July 10, 2008
Making faces: Theatrical makeup class draws majors and nonmajors alike
Every summer quarter, the School of Drama opens up its course in theatrical makeup to nonmajors. And though what they learn probably won’t help them in their careers, they respond — filling the class in hours.
Take Amber Uttecht, for example. She’s a business major in the entrepreneurship program who signed up for the class mainly because she thought it would be fun, though she added, “I thought it might give me some insight on color contrast for the products I design and sell.”
Uttecht was serving as teacher Josie Gardner’s model last week as the class learned about old age makeup. Before the demonstration, the students sat in a circle on the Penthouse Theatre’s dressing room floor while Gardner — who is the drama school’s costume shop supervisor — gave a brief lecture on what happens to the face as a person ages, using photos to illustrate her points. Then she began her work on Uttecht — applying a pale base makeup, then asking Uttecht to raise her forehead, squint her eyes and otherwise crinkle her smooth young face so that lines could be drawn where the forced wrinkles appeared. The lines were followed by first shading, then highlighting. Gardner used a stipple sponge over it all to make the skin appear less smooth.
Then it was the students’ turn. They moved to their assigned mirrors with a worksheet of instructions in hand, ready to begin their own instant aging process.
And that’s pretty much how the class goes, Gardner said, with each session devoted to a different project. After an introductory class in which students learn about the anatomy of the face, they get a lesson on corrective makeup — how to enhance their own features for a role not far from their own identity. Old age makeup is the next assignment, and students also learn about facial hair, baldness, crepe hair and wigs.
The next class is for the “likeness” assignment. Students choose a well-known person who looks at least a little like them, then make themselves up to look like as much like that person as possible. After that, things get a little wilder — with assignments on animal/fantasy makeup and horror/trauma makeup. The class finishes with assignments on stylized Kabuki makeup and historical period makeup.
“Part of the class is getting students used to the idea that this is not just like putting on your Halloween makeup,” Gardner said. “I really want them to think about what they’re doing and how they’re doing it and what effect they’re going to get.”
Gardner always takes photos of the students after they complete each assignment and posts them on the class Web site. Photos from the spring class show students made up like Marilyn Monroe, Liza Minnelli and Elizabeth Taylor for the likeness class, while the fantasy/animal class featured Batman, a king from a deck of cards and a bird with red feathers and a black bill.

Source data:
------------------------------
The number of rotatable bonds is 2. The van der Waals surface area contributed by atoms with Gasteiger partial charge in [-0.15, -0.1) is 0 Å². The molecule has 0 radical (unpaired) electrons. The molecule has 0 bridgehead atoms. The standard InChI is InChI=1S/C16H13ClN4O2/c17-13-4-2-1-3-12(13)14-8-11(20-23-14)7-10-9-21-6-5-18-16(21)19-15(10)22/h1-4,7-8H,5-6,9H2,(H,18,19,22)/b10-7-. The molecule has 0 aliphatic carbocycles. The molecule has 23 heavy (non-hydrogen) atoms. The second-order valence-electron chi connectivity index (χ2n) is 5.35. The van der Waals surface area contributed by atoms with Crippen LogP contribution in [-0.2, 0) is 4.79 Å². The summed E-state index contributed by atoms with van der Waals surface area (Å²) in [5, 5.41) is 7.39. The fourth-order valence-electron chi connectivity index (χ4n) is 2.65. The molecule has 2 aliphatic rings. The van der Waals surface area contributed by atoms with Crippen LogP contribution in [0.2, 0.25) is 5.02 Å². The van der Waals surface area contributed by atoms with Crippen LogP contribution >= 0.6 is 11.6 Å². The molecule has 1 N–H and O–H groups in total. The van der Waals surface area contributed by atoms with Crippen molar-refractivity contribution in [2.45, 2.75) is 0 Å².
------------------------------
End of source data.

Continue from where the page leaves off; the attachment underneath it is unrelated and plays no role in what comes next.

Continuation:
Gardner said the students’ appearance can sometimes get them in trouble if they choose not to wash off the makeup when class is over. Last year, for example, one student boarded a bus wearing trauma makeup, and the bus driver was so unnerved that he insisted she get off the bus while he called the police.
But the trauma makeup — which involves fake bruises, black eyes, bullet holes and other assorted wounds — can be useful, as well. Gardner consulted with the University’s emergency team when they were staging simulations involving the rescue of disaster victims — teaching the team how to make the injuries look real.
The class isn’t heavy on research, but Gardner does ask the students to study a particular time period for the historical assignment, then — besides applying makeup for that time period — they write a paper and share the information with the class.
Although the class is not required for drama majors, learning about makeup is a good idea for anyone aspiring to be an actor, Gardner said, because actors are often expected to do their own makeup. Her own specialty is costumes, but she said a makeup class was part of her graduate level costuming program.
“Makeup really completes a costume and you have to get used to looking at that,” she said. “So if you have a beautiful period costume and the actor is wearing contemporary makeup, your director won’t be happy. It’s not a complete picture unless they’re complete from top to toe.”
It is possible to specialize in makeup through certificate programs, and a few of Gardner’s students have gone on to such programs — including two out of her first class 11 years ago who have had careers in the field.
But for most students, like Rayan Farag, the class is simply a kick. “I’m majoring in biochemistry and this is my first quarter here,” said Farag, who loaded up on science in community college before enrolling at the UW. “I wanted to start off with something fun.”
Gardner just hopes her students gain an appreciation for the art that goes into theatrical makeup.
“When students go to movies after they take my class, I want them to look at people very differently,” she said. “I want them to have a different view of what goes on on that screen and how much thinking goes into it, how much planning goes into it. It’s not just a pretty face.”